The Committee was given an update by the Department of Energy on the Integrated Energy Plan in which it was indicated that the Department was using a high-level approach guided by national objectives, informed by the Energy White Paper, National Energy Act and influenced by various government policies. The key global planning parameters involved were high-impact policies, policy-driven planning parameters and macroeconomic parameters (discount rate, economic growth and global oil prices).
Policy-driven parameters would include annual emissions limits, emission penalties, minimum renewable energy production where electricity would be based on total renewable energy in the Integrated Resource Plan 2010 and a reserve margin (the Energy Security Master Plan for Electricity 2007 had recommended a reserve margin of 19% for electricity generation capacity in South Africa. This reserve margin would indicate the point where the trade-off between costs and reliability was at a minimum.
The Committee was informed that as a net importer of crude oil, South Africa was a price taker in the oil market and its market was highly sensitive to fluctuating global prices. To this end, the Department of Energy was in the process of introducing new fuel specifications which would ensure refined product with reduced sulphur content and thereby reducing the quantity of pollutants and greenhouse gas emissions from the liquid fuel and transportation sectors.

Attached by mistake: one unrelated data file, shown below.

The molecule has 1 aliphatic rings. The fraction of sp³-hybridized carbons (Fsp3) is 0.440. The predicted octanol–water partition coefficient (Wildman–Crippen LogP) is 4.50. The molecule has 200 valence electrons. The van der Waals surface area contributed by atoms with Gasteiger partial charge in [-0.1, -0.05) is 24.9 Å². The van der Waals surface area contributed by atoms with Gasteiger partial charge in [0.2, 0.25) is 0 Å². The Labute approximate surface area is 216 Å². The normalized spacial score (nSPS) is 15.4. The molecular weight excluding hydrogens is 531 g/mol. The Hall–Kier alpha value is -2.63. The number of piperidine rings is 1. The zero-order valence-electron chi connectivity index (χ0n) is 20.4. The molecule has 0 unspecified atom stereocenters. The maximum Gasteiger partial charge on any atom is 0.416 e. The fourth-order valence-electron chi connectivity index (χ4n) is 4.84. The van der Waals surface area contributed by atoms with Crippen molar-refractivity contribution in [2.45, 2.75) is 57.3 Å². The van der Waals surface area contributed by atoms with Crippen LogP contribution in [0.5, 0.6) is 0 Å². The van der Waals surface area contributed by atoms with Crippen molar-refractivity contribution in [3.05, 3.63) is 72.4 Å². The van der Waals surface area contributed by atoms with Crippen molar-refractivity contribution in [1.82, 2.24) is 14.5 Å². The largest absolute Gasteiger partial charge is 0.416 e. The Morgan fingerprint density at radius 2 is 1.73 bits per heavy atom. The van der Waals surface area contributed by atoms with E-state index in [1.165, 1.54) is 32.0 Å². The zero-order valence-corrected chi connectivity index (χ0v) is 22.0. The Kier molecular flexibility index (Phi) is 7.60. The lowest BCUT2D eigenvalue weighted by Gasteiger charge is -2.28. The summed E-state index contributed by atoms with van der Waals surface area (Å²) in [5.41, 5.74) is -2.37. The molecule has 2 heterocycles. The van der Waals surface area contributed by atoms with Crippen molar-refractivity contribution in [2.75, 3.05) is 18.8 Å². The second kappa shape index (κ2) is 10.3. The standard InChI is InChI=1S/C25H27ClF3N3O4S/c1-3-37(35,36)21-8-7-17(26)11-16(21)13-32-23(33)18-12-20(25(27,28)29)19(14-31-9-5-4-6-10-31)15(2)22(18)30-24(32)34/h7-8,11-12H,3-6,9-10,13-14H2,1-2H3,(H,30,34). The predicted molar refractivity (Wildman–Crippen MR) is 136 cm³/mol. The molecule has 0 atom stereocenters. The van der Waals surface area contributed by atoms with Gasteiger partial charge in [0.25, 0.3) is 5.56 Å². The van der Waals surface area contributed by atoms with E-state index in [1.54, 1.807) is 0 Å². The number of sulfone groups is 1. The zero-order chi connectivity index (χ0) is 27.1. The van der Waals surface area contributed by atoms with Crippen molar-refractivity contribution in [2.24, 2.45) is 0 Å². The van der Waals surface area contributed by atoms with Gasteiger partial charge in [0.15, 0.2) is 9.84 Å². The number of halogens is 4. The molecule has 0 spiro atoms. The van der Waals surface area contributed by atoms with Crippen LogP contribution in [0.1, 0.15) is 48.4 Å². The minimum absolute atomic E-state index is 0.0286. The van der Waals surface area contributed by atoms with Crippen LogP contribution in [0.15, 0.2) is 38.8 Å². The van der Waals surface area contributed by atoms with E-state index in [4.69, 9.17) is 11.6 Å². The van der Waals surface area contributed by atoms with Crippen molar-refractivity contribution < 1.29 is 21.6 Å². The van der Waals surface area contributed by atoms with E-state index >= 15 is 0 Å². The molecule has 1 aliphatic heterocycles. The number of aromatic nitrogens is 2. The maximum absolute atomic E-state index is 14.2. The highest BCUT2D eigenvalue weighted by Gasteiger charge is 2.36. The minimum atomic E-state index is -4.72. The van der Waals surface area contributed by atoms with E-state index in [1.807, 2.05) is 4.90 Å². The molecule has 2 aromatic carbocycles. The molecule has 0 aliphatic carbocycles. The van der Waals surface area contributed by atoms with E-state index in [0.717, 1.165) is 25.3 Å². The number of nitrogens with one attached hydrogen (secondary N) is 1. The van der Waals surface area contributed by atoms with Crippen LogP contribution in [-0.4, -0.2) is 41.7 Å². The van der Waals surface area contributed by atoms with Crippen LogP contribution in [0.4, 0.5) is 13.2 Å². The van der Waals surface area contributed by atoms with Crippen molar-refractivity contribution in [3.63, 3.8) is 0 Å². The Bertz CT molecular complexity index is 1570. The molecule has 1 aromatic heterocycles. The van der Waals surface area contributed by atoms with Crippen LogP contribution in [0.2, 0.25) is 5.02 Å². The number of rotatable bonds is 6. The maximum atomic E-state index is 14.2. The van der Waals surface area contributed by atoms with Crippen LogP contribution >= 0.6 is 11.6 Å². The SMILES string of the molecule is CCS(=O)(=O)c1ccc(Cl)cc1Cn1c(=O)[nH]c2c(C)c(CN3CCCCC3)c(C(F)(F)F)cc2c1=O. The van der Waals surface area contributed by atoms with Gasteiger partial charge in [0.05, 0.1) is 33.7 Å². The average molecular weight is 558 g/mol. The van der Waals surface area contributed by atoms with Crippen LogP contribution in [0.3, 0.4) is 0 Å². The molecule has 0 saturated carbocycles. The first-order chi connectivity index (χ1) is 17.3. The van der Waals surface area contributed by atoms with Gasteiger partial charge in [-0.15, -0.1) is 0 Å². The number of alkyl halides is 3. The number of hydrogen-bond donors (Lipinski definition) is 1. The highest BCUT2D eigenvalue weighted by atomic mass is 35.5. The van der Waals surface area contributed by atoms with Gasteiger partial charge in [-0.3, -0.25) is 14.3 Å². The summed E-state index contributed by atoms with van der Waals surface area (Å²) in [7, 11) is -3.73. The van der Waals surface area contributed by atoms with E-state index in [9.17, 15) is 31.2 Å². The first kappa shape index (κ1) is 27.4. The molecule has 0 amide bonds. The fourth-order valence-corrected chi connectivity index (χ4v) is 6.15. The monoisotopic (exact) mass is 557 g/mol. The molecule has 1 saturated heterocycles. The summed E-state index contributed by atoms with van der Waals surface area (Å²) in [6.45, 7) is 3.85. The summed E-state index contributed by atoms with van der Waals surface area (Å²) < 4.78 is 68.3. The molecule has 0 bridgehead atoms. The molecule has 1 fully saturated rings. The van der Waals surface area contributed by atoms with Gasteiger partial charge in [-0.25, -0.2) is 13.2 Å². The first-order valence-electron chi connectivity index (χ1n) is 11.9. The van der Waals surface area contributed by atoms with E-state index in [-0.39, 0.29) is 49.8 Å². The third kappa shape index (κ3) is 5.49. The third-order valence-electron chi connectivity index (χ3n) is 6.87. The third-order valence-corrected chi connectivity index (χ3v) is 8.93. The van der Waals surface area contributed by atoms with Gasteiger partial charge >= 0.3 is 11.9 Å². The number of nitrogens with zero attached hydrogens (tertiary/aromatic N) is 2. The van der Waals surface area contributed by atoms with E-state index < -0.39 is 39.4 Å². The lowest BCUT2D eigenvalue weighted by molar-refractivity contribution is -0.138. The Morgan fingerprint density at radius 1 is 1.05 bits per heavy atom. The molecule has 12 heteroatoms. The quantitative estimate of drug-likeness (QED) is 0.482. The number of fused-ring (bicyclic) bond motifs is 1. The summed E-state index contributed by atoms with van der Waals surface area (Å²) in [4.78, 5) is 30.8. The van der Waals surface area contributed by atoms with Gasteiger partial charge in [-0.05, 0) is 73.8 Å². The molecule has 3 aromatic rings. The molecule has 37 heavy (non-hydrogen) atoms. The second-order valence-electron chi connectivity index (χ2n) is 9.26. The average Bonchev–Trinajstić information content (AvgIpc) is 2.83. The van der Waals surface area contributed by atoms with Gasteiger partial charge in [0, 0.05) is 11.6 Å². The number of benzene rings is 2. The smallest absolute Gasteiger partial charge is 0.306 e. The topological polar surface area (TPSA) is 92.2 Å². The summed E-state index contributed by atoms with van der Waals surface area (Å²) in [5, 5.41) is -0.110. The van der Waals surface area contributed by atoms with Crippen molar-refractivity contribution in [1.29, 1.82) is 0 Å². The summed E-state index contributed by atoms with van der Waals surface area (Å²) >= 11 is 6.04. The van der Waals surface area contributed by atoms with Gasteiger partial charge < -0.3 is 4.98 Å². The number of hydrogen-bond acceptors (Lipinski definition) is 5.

The National Development Plan had proposed for consideration of building a new oil-to-liquid refinery, building a new coal-to-liquid refinery, upgrading existing refineries or allowing significant expansions of one or more of the existing refineries or both, importing refined product and building a new refinery in Angola or Nigeria (and buying a share of the product of that refinery) as options.
The Committee was informed that meeting the emission (of greenhouse gases) reduction targets as set by the Department of Environment Affairs for the energy sector would partly require refurbishing the existing fleet of plants and a retrofit on the existing infrastructure. Mothballing the power plants that were responsible for emissions and investing in new technologies were the other options.
The Committee was also informed that the proposed carbon tax would impact the choice of energy technologies throughout the entire value chain. The current proposal was a tax of R75 per ton of CO2 (at 2005 prices) introduced as from 2015.
Committee Members asked questions about studies on externalities, other energy sources that were being considered besides petroleum, nuclear and gas, avoidance of carbon tax, measurement of impact of policies, timelines for building a new liquid refinery in Angola, whether South Africa had enough natural gas, clarity on shale gas and the consequences of South Africa not using nuclear energy anymore.